Showing posts from August, 2009

Bernanke: the easy choice?

Business Times - 27 Aug 2009 Bernanke: the easy choice? By LEON HADAR WASHINGTON CORRESPONDENT PRESIDENT Barack Obama ended speculation that he might appoint a new head of the United States central bank when he announced that he would be nominating Federal Reserve Board chairman Ben Bernanke for a second term. Mr Bernanke, whose first term will expire next Jan 31, is a Republican who was first nominated by former President George W Bush in 2005 to replace Alan Greenspan. While Mr Bernanke will still have to be confirmed by the Senate for a second term, it is a done deal and he is expected to sail through the process on Capitol Hill. In fact, Senator Christopher Dodd, the Senate Banking Committee chairman, has already released a statement saying, despite serious differences he had with the Fed chairman in the past, Mr Bernanke was the 'right person' for this job right now. Mr Bernanke has become a convenient target for the Republican and Democratic lawmakers who have been exploi

A statistical recovery - or a genuine one?

Business Times - 25 Aug 2009 A statistical recovery - or a genuine one? The upbeat mood of central bankers and Wall St investors isn't trickling down to Main Street By LEON HADAR WASHINGTON CORRESPONDENT US FEDERAL Reserve chairman Ben Bernanke and other central bankers meeting at the annual Federal Reserve symposium in Jackson Hole, Wyoming last week seemed to be exuding a sense of optimism about the condition of the American and global economy (see opposite page). Indeed, Mr Bernanke insisted in a speech that the American economy was starting to emerge from recession and aggressive intervention by Washington was working. 'After contracting sharply over the past year, economic activity appears to be levelling out both in the United States and abroad, and the prospects for a return to growth in the near term appear good,' he said. But he did temper that upbeat attitude by cautioning businesses and consumers that problems would continue to persist in both the credit and job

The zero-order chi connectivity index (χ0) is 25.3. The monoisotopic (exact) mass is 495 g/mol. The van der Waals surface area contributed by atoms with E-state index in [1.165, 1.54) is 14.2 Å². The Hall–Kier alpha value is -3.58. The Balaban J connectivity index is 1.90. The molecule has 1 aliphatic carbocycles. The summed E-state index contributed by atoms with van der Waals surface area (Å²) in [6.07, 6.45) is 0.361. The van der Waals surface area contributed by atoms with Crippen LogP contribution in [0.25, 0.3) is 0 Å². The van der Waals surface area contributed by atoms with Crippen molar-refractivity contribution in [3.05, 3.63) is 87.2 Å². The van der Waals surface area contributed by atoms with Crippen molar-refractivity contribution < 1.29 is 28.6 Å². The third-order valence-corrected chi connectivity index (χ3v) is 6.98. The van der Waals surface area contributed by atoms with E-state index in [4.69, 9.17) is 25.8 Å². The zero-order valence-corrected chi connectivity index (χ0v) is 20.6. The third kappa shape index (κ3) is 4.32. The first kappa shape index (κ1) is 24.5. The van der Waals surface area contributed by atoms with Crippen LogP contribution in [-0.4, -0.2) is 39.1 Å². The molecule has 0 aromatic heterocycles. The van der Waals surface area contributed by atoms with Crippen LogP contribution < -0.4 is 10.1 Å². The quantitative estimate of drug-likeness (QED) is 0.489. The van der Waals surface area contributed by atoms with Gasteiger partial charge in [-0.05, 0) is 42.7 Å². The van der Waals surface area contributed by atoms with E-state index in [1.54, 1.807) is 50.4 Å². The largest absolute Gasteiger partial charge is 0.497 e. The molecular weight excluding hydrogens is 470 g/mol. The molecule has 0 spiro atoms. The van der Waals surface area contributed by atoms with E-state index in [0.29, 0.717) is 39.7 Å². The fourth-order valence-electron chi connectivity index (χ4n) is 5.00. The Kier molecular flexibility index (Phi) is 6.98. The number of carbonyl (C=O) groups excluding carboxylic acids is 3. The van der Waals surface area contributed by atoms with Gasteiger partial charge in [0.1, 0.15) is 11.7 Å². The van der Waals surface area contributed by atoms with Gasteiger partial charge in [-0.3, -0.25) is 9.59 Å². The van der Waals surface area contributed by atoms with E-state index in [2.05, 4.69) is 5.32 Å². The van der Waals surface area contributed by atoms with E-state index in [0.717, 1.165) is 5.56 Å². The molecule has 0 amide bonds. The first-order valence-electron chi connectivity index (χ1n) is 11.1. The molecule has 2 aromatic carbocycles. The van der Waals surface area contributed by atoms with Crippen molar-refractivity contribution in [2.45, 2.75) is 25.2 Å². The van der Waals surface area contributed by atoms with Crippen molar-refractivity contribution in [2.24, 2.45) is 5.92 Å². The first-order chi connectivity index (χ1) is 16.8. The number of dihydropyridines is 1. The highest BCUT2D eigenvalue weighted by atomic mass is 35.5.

Obama's engagement policy isn't naive politics

Business Times - 20 Aug 2009 Obama's engagement policy isn't naive politics By LEON HADAR WASHINGTON CORRESPONDENT ONE of the central themes of presidential candidate Barack Obama was his willingness to engage with foreign governments whose policies ran contrary to American interests and values. Mr Obama's suggestion that he would be willing to start a dialogue - and perhaps even meet the ayatollahs in Teheran, the Ba'athists in Damascus or members of the antiquated communist regimes in Pyongyang and Havana - ignited a lot of criticism among his political rivals who portrayed him as 'inexperienced' and 'naïve' - not to mention his depiction as a Chamberlain-like 'appeaser'. But Mr Obama dismissed those charges, rejected the axiom promoted by then president George W Bush - that US diplomatic engagement with so-called 'rogue regimes', including the members of the 'Axis of Evil', amounted to providing legitimacy to these 'bad gu

'Birthers', 'deathers' and the fear of change

Business Times - 18 Aug 2009 'Birthers', 'deathers' and the fear of change Obama has a tough job winning over many middle-aged-to-elderly white men and women By LEON HADAR WASHINGTON CORRESPONDENT WE FIRST witnessed the birth of the Obama 'birther' story. You couldn't surf the Web or switch on cable television news channels without being bombarded with 'reports' that Barack Hussein Obama - the emphasis being on 'Hussein' - was not born in the US but in Kenya (or perhaps in Indonesia). And since he was not a natural-born citizen, he was therefore not eligible for the presidency. So, Obama the Kenyan is illegally occupying the White House; he isn't really the president. The 'Obama-is-Kenyan' story was first circulated on some of the more radical right-wing blogs during the 2008 presidential campaign - the same blogs that also informed us that Mr Obama was educated in a Muslim madrasah, and/or was an Al-Qaeda mole, and/or that he was